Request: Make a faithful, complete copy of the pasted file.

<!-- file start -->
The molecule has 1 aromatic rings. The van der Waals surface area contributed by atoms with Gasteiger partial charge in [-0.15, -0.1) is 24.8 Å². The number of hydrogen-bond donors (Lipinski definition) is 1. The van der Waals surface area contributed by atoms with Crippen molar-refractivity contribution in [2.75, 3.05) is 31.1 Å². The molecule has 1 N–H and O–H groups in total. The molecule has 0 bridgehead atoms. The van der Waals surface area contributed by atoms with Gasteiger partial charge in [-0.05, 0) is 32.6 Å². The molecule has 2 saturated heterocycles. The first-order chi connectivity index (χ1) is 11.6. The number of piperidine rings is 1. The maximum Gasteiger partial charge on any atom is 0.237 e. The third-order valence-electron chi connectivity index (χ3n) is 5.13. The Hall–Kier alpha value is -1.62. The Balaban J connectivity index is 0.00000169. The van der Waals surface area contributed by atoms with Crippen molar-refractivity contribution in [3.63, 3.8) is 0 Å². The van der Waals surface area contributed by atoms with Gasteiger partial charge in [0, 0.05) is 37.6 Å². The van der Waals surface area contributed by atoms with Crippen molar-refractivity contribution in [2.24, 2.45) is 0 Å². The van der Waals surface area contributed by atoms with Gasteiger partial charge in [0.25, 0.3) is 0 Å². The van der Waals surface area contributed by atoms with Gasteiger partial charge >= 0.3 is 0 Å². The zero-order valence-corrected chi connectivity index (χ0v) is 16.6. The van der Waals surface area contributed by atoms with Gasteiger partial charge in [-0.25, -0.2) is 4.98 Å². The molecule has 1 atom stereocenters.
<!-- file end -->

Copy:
The molecule has 1 aromatic rings. The van der Waals surface area contributed by atoms with Gasteiger partial charge in [-0.15, -0.1) is 24.8 Å². The number of hydrogen-bond donors (Lipinski definition) is 1. The van der Waals surface area contributed by atoms with Crippen molar-refractivity contribution in [2.75, 3.05) is 31.1 Å². The molecule has 1 N–H and O–H groups in total. The molecule has 0 bridgehead atoms. The van der Waals surface area contributed by atoms with Gasteiger partial charge in [-0.05, 0) is 32.6 Å². The molecule has 2 saturated heterocycles. The first-order chi connectivity index (χ1) is 11.6. The number of piperidine rings is 1. The maximum Gasteiger partial charge on any atom is 0.237 e. The third-order valence-electron chi connectivity index (χ3n) is 5.13. The Hall–Kier alpha value is -1.62. The Balaban J connectivity index is 0.00000169. The van der Waals surface area contributed by atoms with Crippen molar-refractivity contribution in [3.63, 3.8) is 0 Å². The van der Waals surface area contributed by atoms with Gasteiger partial charge in [0, 0.05) is 37.6 Å². The van der Waals surface area contributed by atoms with Crippen molar-refractivity contribution in [2.24, 2.45) is 0 Å². The van der Waals surface area contributed by atoms with Gasteiger partial charge in [0.25, 0.3) is 0 Å². The van der Waals surface area contributed by atoms with Gasteiger partial charge >= 0.3 is 0 Å². The zero-order valence-corrected chi connectivity index (χ0v) is 16.6. The van der Waals surface area contributed by atoms with Gasteiger partial charge in [-0.25, -0.2) is 4.98 Å². The molecule has 1 atom stereocenters.